EXAMPLE 2

Example 1 was repeated except that an olefin composition (II) obtained by mixing PB-I, propylene/ethylene block copolymer (PEB for short; having an ethylene content of 20 mole % and an MFR of 0.5 g/10 min.) and maleic anhydride-grafted modified propylene polymer (MAH-PP for short; containing 3% of MAH grafted and having an intrinsic viscosity, measured at 135° C. in decalin, of 0.4 dl/g) in the proportions indicated in Table 1 by a tumbler blender and then kneading the mixture in an extruder (having a full-flighted screw with a diameter of 40 mm; temperature kept at 200° C.) was used instead of the composition (I). The results are shown in Table 1.

EXAMPLE 3

Example 2 was repeated except that an olefin polymer composition (III) obtained in the same way as in Example 2 except using BEC described in Example 1 instead of PB-I used in Example 2 was used in place of the composition (II). The results are shown in Table 1.

EXAMPLE 4

Example 1 was repeated except that an olefin polymer composition V obtained in the same way as in Example 1 except using poly(1-butene) (PB-II for short; having an MFR of 0.03 and a density of 0.92 g/cm3) instead of the resin mixture of BEC and PP in Example 1 was used instead of the polymer composition (I). The results are shown in Table 1.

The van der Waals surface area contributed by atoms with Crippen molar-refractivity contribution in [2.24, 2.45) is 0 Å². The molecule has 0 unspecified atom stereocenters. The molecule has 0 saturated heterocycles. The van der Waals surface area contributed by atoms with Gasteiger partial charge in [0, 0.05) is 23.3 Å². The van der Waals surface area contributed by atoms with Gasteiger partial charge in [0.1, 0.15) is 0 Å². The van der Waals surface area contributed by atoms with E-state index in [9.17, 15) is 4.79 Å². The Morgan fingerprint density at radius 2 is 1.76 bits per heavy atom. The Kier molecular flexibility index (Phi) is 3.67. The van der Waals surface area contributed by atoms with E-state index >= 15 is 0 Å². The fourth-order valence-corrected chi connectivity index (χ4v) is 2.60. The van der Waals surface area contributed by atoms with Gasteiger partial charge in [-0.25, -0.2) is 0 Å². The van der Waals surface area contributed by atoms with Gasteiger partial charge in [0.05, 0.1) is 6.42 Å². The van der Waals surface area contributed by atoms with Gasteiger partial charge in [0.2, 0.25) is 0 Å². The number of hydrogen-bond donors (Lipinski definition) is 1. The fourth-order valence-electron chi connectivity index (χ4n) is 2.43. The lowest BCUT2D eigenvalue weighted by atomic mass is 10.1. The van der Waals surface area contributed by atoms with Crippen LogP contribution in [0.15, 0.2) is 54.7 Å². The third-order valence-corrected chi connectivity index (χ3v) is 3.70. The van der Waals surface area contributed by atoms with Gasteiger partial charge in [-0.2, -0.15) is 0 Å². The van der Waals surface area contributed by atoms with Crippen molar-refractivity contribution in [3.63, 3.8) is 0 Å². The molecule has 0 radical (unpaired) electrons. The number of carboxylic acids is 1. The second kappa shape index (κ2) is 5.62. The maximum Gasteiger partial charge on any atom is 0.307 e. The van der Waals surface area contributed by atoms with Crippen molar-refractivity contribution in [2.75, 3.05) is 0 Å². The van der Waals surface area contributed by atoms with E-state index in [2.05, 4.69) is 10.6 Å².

EXAMPLE 5

Example 1 was repeated except that an olefin polymer composition (VI) obtained in the same way as in Example 1 except omitting the use of PP was used instead of the polymer composition I. The results are shown in Table 1.

EXAMPLE 6

Example 2 was repeated except that an olefin polymer composition (VII) obtained in the same way as in Example 2 except using only PB-I and MAH-PP described in Example 2 was used instead of the polymer composition (II). The results are shown in Table 1.

EXAMPLE 7

Example 2 was repeated except that an olefin polymer composition (VIII) obtained in the same way as in Example 2 excepting using PB-I, PEB and MAH-PP in the proportions indicated in Table 1 was used instead of the polymer composition (II). The results are shown in Table 1.

Delamination occurred between the composition (VIII) layer and the PB-I layer in all of the three samples.

EXAMPLE 8

Example 2 was repeated except that an olefin polymer composition (IX) obtained in the same way as in Example 2 excepting further adding BEC used in Example 1 in the proportion indicated in Table 1 was used instead of the composition (II). The results are shown in Table 1.

Delamination occurred between the composition (IX) layer and the PB-I layer in all of the three samples.

                                  TABLE 1__________________________________________________________________________Olefin polymer composition                 Adhesion strengthPB BEC      PP or PEB            MAH-PP                 FFe                         FNY FEVOHExample(%)   (%)      (%)   (%)  (kg/cm width)                         (g/15 mm width)                                  (g/15 mm width)__________________________________________________________________________1    -- 90 10    --   9.6     170      1502    60 -- 35    5    9.4     170      1503    -- 60 35    5    9.5     190      1404    100   -- --    --   6.2     60       705    -- 100      --    --   6.5     40       906    95 -- --    5    1.3     20       107    35 -- 60    5    5.7     80       708    20 15 60    5    4.6     70       50__________________________________________________________________________